After record period of ship removals, younger, more efficient fleets remain


Six Fantasy-class Carnival ships. Three vessels from Royal Caribbean’s now-defunct Pullmantur line. Holland America Line’s former Westerdam.

These ships were among 38 vessels sold to shipbreaking yards since the pandemic began, representing the largest exodus of cruise ships in history. The result? A worldwide cruise fleet of larger, younger and more efficient ships.

Last year alone, cruise lines sent a record-setting 18 ships to scrapyards, according to the Cruise Ship Secondhand Market Report by Cruise Industry News. By comparison, the industry typically scrapped two or three ships a year before the pandemic, said Monty Mathisen, managing editor of Cruise Industry News.

The pandemic pause in operations sped up retirements of older ships that were expensive to keep up, he said.

“Just sitting on it costs a lot of money. It’s not like a car you can just leave somewhere and maybe change your battery a year later and it will start,” Mathisen said. “There’s not a huge list of buyers for 30- to 40-year-old cruise ships, either.”

Despite the boost in scrapping, cruise lines have kept growing. The number of CLIA-member ships has grown to 293 this year from 270 prepandemic. Lower berths grew, too. Members now have 614,000 lower berths, compared to 539,000 in 2019.

After record period of ship removals, younger, more efficient fleets remain

“The fleet isn’t shrinking. It’s just getting younger,” said Brian Salerno, senior vice president of global maritime policy for CLIA.

The average age of the CLIA membership’s fleets is now about 14 years old, he said, whereas it was around 15.5 years old before the pandemic.

While the halt in operations during the pandemic put financial pressure on cruise lines, it also squeezed the ship resale market, said Peter Shaerf, managing director of AMA Capital Partners, an investment banking firm focused on the maritime sector.

No market for old ships

“In previous times, they might have sold those to the second-tier buyers, who don’t compete with them. Those people were not there,” Shaerf said, noting those lines were also saddled with huge debt and no business during the pause in operations. “If you can’t find a buyer, you scrap it.”

Carnival Corp. brands sold off the most ships during the pandemic, including six of Carnival Cruise Line’s Fantasy-class vessels.

The Fantasy-class ships were each 30 years old or younger, generally considered young to head to the graveyard. But that is where they went, contributing to an overall drop in the age of scrapped ships. From 2017 to 2019, the average age of a scrapped ship was 43. During the pandemic, that average age dropped to 37, according to Cruise Industry News. Carnival sister brand Costa Cruises’ Costa Victoria was also scrapped during the pandemic — at only 23 years old.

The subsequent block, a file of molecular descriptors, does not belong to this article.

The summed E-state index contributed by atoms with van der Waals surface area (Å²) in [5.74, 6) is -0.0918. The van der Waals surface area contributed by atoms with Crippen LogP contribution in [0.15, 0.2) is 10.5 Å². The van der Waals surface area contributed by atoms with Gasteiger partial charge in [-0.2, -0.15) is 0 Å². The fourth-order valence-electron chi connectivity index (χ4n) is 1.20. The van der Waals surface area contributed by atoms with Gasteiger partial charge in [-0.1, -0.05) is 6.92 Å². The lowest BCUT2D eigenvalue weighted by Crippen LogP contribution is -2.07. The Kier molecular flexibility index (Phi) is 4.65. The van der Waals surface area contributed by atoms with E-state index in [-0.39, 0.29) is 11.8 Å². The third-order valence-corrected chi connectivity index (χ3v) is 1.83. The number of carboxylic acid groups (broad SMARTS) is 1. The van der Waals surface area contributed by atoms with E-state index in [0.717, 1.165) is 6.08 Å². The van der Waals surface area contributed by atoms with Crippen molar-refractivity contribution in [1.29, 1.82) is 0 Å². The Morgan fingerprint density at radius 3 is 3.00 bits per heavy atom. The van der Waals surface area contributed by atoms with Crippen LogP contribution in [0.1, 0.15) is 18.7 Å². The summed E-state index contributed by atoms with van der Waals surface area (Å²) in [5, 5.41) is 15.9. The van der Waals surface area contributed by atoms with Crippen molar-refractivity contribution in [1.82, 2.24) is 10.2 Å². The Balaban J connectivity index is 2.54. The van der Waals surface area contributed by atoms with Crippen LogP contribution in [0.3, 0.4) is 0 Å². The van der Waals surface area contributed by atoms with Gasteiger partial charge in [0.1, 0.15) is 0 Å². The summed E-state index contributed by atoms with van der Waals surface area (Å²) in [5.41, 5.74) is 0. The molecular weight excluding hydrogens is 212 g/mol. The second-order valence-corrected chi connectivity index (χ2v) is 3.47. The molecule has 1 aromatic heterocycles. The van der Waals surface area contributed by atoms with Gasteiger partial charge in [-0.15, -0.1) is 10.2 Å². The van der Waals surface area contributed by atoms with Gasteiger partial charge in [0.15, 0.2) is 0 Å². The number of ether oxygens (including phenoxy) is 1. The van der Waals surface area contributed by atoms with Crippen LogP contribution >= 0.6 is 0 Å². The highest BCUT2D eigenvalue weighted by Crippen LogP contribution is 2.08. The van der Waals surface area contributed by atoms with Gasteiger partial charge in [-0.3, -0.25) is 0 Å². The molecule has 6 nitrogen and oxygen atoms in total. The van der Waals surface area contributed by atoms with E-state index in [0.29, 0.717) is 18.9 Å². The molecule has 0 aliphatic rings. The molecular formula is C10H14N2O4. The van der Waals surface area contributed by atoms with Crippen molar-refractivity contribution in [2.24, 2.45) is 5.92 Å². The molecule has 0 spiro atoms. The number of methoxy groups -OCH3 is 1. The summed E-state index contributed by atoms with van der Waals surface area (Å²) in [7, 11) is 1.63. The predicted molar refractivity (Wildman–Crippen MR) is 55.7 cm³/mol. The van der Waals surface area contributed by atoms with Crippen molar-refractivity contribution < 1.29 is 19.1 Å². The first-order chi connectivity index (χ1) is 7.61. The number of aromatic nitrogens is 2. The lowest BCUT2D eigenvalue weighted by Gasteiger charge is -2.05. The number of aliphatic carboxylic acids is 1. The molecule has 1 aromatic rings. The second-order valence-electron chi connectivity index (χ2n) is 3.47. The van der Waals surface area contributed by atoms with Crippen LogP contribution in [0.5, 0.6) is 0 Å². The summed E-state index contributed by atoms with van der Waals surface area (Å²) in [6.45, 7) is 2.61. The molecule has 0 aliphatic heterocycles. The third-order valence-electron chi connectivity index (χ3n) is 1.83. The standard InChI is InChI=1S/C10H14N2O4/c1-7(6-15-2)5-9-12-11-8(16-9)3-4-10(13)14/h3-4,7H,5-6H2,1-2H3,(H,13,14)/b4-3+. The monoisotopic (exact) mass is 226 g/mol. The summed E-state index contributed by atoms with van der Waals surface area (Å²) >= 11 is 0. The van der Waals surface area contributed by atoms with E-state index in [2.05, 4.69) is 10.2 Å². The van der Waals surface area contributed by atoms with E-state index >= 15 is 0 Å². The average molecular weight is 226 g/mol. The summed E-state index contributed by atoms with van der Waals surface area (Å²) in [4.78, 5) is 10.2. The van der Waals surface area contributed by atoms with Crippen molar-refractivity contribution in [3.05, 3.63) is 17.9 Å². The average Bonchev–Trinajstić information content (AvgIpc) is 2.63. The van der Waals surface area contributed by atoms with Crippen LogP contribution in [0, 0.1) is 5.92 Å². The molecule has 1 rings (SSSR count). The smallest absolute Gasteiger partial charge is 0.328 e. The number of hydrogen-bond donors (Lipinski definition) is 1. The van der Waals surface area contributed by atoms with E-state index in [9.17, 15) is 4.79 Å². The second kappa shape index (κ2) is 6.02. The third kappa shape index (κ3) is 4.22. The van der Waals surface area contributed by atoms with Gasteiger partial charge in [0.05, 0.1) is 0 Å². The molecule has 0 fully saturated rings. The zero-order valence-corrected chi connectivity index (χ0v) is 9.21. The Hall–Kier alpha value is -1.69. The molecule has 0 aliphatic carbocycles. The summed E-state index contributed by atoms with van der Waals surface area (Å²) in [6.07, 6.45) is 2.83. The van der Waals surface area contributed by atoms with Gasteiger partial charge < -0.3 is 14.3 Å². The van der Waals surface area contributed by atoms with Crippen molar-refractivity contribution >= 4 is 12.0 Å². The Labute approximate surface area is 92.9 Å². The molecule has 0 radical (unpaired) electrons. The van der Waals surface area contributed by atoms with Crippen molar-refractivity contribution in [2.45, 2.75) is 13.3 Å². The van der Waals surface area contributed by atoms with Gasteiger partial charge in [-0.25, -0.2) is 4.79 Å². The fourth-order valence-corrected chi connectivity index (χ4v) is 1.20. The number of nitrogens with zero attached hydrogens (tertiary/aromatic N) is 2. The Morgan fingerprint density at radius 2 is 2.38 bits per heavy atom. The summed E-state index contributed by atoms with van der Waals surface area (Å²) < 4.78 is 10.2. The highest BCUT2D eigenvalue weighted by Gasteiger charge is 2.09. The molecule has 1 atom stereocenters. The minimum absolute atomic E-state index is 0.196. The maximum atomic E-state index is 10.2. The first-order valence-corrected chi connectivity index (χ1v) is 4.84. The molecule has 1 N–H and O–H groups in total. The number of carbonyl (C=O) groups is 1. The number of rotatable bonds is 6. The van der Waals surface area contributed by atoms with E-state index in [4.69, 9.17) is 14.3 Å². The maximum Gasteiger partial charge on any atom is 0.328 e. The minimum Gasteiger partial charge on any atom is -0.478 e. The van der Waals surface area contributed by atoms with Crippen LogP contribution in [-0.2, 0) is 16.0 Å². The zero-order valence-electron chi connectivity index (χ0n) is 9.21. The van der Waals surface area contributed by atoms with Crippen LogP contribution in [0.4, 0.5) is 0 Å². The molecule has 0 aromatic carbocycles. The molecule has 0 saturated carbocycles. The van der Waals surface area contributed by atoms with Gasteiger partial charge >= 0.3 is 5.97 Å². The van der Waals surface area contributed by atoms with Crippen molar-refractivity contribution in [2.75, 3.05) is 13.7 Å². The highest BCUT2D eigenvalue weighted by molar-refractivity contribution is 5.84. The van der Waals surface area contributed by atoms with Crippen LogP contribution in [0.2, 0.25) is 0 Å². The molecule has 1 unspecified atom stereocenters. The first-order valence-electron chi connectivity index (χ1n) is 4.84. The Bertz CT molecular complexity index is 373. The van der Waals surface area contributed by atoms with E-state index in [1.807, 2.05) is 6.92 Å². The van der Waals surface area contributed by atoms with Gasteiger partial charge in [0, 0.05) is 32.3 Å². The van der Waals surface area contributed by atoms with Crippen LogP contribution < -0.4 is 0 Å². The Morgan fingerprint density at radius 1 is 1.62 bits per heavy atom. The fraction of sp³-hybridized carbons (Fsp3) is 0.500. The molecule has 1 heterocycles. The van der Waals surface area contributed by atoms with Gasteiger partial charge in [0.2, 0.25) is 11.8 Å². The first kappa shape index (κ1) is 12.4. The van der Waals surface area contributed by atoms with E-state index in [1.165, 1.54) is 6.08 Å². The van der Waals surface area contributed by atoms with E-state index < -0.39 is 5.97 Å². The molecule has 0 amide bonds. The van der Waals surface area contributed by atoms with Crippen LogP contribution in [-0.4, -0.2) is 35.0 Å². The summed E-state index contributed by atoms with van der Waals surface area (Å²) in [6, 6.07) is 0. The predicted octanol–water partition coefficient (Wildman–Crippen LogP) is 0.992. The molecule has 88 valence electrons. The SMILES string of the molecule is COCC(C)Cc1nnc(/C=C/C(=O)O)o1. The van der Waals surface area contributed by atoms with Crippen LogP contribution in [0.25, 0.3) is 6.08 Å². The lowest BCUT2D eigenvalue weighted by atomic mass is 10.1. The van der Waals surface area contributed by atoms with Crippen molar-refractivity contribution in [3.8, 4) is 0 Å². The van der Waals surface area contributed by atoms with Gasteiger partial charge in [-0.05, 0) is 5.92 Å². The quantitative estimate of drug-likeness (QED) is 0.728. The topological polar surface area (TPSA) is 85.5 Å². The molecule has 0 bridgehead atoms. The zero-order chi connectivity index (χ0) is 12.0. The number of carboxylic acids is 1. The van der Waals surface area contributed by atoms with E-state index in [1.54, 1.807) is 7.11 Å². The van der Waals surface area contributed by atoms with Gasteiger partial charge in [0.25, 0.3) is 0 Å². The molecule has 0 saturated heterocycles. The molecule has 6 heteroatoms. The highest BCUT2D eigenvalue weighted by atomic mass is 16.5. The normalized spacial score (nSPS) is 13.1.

Meanwhile, some smaller cruise lines downsized or collapsed. For example, Bahamas Paradise Cruise Line sold one of its two ships for scrap and rebranded to the single-ship Margaritaville at Sea. Pullmantur, a Spanish brand jointly owned by Royal Caribbean Group that folded in 2020, scrapped its three ships, two former Royal Caribbean vessels and one from Celebrity Cruises.

While there are still more ships to be bought, “there are very few active, serious, capable buyers in all levels of ships,” Shaerf said. “I think there are very few cash-ready buyers.”

The price of steel also made scrapping ships more attractive in recent years, said Peter Knego, a cruise ship historian.

“Those ships went last year in such mass quantities because steel prices were really high,” he said. “So anything that was in layup was in demand, because there was demand.”

The price of steel has risen since the beginning of the pandemic, said Rye Druzin, associate editor of steel, pipe and tube for Argus Media, which tracks steel prices.

The price of heavy metal scrap is now 40% higher than it was in 2019, Druzin said, and hot rolled coil, another type of steel that can be stripped from cruise ships, has almost tripled in price since 2019.

“Cruise ships consume large amounts of flat steel and plate products, and while prices of both have declined in the last year, they remain at elevated levels compared to their historical averages,” he said.

The ‘greening’ of cruise fleets

Meanwhile, the retirement of older ships and the steady introduction of new vessels are making fleets younger and helping the industry work toward meeting its environmental sustainability goal of net-zero carbon cruising by 2050.

The 44 ships on order over the next five years will be more efficient and use newer technologies, said CLIA’s Salerno. For instance, new ships are often built with the capability to burn more than one type of fuel and will be able to utilize cleaner fuel sources once they become more readily available.

“There’s really a push to become more fuel efficient and to make use of newer types of fuels,” Salerno said. “Decarbonization and reducing greenhouse gas is becoming more energy efficient generally. So, the newer ships really aid in that. Not that the problem is completely solved, but it helps move it in the right direction.”

Courtesy of Travel Weekly

image of a cruise ship